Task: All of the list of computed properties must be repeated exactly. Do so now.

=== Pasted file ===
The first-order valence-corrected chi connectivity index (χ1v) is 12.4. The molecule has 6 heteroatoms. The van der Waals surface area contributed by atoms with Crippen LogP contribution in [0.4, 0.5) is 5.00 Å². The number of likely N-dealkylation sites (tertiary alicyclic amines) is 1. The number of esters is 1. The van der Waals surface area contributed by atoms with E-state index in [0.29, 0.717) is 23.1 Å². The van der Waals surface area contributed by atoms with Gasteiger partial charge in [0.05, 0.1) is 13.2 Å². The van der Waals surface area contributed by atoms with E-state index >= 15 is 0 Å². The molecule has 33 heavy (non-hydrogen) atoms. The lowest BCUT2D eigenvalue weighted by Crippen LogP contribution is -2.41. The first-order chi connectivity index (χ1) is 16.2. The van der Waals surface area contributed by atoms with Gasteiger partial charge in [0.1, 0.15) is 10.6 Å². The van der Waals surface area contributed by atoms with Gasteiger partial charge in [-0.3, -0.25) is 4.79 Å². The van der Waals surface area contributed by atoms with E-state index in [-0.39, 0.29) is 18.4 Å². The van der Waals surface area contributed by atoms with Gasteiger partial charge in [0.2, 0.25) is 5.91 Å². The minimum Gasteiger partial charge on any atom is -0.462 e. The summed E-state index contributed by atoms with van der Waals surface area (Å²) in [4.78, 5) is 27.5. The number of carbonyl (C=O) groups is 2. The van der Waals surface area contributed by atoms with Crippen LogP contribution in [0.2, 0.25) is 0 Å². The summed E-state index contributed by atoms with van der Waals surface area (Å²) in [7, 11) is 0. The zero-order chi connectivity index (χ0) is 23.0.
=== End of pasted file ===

The first-order valence-corrected chi connectivity index (χ1v) is 12.4. The molecule has 6 heteroatoms. The van der Waals surface area contributed by atoms with Crippen LogP contribution in [0.4, 0.5) is 5.00 Å². The number of likely N-dealkylation sites (tertiary alicyclic amines) is 1. The number of esters is 1. The van der Waals surface area contributed by atoms with E-state index in [0.29, 0.717) is 23.1 Å². The van der Waals surface area contributed by atoms with Gasteiger partial charge in [0.05, 0.1) is 13.2 Å². The van der Waals surface area contributed by atoms with E-state index >= 15 is 0 Å². The molecule has 33 heavy (non-hydrogen) atoms. The lowest BCUT2D eigenvalue weighted by Crippen LogP contribution is -2.41. The first-order chi connectivity index (χ1) is 16.2. The van der Waals surface area contributed by atoms with Gasteiger partial charge in [0.1, 0.15) is 10.6 Å². The van der Waals surface area contributed by atoms with Gasteiger partial charge in [-0.3, -0.25) is 4.79 Å². The van der Waals surface area contributed by atoms with E-state index in [-0.39, 0.29) is 18.4 Å². The van der Waals surface area contributed by atoms with Gasteiger partial charge in [0.2, 0.25) is 5.91 Å². The minimum Gasteiger partial charge on any atom is -0.462 e. The summed E-state index contributed by atoms with van der Waals surface area (Å²) in [4.78, 5) is 27.5. The number of carbonyl (C=O) groups is 2. The van der Waals surface area contributed by atoms with Crippen LogP contribution in [0.2, 0.25) is 0 Å². The summed E-state index contributed by atoms with van der Waals surface area (Å²) in [7, 11) is 0. The zero-order chi connectivity index (χ0) is 23.0.